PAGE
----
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Employment Law Changes to Deal with in 2015


Jim Holland’s article “Employment Law Changes to Deal with in 2015” was featured in The Kansas City Star on February 24, 2015.

Businesses need to prepare for considerable shifts in the employment landscape this year.

Recent National Labor Relations Board rulings, as well as other mandates the board is considering, will make it easier for employees to unionize. Couple these changes with Affordable Care Act implementation and increased Equal Employment Opportunity Commission enforcement, and employers will have to be hyper-vigilant to make sure they stay compliant with government regulations.

In the article, Jim touches on four areas employers need to watch:

  1. The NLRB finally has implemented its long-awaited “quickie election” rules, which will speed up union elections. Set to take effect April 14, the new procedures will have a profound impact on union organizing tactics and representation elections.
  2. Under the Affordable Care Act, companies with 100 or more full-time employees were required as of Jan. 1 to provide “affordable” employee health coverage. Employers that fail to provide acceptable coverage, which must include premiums of no more than 9.5 percent of the employee’s family’s adjusted gross income, face penalties of about $2,000 per employee.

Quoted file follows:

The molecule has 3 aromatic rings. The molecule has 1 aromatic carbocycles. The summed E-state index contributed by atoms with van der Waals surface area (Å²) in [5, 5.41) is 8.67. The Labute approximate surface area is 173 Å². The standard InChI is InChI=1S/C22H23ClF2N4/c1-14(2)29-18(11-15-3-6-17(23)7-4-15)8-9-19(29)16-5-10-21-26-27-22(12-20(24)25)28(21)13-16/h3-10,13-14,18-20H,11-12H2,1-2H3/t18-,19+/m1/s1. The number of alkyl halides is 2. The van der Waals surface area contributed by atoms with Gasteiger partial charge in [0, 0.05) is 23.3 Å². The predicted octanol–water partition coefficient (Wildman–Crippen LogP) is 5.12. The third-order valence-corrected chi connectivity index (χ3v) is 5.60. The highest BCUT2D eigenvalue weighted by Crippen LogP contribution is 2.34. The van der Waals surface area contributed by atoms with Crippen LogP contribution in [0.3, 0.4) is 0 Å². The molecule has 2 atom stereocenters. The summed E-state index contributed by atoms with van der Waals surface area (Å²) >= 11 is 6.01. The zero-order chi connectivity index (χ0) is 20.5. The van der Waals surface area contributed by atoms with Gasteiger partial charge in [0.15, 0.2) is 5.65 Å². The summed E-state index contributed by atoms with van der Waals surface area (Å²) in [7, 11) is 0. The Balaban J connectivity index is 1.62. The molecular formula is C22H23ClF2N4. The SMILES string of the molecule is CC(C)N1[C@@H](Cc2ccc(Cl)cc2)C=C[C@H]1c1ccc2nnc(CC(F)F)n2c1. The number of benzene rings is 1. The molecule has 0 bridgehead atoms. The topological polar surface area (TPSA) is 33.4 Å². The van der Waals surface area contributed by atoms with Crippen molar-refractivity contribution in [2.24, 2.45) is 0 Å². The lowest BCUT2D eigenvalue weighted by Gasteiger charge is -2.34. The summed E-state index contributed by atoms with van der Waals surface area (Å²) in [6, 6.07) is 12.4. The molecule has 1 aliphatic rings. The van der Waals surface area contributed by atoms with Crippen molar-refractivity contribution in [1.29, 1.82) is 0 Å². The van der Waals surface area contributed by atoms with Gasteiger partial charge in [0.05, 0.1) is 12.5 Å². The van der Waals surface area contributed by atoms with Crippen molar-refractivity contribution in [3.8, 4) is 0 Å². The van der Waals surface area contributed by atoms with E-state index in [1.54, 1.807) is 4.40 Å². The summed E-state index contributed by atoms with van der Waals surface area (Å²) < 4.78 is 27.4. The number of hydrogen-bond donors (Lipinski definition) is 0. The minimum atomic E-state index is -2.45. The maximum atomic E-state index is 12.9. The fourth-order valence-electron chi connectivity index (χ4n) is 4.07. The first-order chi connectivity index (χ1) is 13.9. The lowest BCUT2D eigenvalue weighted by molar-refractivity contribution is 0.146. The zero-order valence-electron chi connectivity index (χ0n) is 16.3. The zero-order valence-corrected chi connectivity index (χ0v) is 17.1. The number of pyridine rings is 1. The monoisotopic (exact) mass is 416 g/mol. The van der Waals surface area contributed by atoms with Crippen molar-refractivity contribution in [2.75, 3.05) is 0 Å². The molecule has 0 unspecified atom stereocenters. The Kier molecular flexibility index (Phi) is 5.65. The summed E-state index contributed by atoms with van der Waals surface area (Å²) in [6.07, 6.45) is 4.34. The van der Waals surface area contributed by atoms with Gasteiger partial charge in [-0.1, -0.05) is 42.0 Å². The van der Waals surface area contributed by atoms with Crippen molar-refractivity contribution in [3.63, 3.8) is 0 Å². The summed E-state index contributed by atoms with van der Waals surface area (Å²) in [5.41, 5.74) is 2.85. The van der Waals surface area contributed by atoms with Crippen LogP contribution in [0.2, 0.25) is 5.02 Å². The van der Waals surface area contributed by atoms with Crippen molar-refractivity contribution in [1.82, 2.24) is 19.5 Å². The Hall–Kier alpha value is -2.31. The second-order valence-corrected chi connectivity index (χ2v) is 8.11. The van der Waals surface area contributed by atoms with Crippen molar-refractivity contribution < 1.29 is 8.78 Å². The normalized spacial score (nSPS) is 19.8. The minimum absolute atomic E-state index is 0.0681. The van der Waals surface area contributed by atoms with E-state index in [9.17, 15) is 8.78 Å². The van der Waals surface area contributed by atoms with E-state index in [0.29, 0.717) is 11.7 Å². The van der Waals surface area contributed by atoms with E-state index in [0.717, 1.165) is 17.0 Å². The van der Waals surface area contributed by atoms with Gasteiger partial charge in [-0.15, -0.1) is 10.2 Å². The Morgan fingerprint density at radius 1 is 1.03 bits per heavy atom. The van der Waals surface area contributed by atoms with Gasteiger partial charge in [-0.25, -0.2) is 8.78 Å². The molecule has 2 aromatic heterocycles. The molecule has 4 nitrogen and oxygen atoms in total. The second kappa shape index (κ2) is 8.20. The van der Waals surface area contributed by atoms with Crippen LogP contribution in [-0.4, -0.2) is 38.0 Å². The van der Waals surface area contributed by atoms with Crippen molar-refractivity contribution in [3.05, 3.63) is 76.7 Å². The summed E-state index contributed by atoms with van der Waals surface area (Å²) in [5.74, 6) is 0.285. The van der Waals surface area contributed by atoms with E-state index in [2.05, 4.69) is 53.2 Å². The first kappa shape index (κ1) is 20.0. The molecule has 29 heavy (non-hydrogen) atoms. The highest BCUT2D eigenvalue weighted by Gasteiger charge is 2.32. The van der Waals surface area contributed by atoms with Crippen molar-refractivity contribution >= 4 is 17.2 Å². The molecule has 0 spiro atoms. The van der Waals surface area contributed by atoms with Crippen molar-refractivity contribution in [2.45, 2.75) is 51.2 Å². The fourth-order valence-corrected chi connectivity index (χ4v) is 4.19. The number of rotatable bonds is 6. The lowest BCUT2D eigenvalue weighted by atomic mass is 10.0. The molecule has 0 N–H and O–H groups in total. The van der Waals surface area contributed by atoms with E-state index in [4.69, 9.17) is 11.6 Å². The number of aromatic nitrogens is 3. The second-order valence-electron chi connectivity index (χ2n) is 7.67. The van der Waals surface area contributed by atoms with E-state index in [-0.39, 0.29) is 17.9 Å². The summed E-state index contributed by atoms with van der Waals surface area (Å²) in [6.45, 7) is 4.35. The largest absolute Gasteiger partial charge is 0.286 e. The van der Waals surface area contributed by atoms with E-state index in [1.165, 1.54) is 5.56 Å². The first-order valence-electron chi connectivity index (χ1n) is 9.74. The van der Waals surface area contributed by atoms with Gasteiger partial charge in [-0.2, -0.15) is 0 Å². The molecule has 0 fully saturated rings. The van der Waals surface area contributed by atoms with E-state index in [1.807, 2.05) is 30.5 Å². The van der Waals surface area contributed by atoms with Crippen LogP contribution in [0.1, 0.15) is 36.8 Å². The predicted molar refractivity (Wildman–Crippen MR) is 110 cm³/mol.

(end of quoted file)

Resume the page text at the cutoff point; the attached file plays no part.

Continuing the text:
3. Democrats continue to push for a minimum wage increase to $10 per hour. Even though Republicans are in charge of both houses of Congress, politically they’re on the losing side of this argument, and minimum wage battles will continue as the election cycle kicks off. If the minimum wage is raised, it’s likely to artificially increase wages for all workers, not just those making minimum wage.
  4. The EEOC in its Strategic Enforcement Plan specifies what it considers to be national priorities: LGBT and accommodation issues, removing hiring barriers, failure to respond to harassment claims, and equal pay enforcement, among others. An employer with an issue that falls into one of these categories is at heightened risk of the EEOC’s pursuing the case, particularly if the employer has multiple work sites. Targeted companies must take great caution when responding to a claim in one of these national priority categories so they don’t unintentionally “invite” the EEOC to come in and look at other issues, too.

To read the full article, please visit The Kansas City Star.


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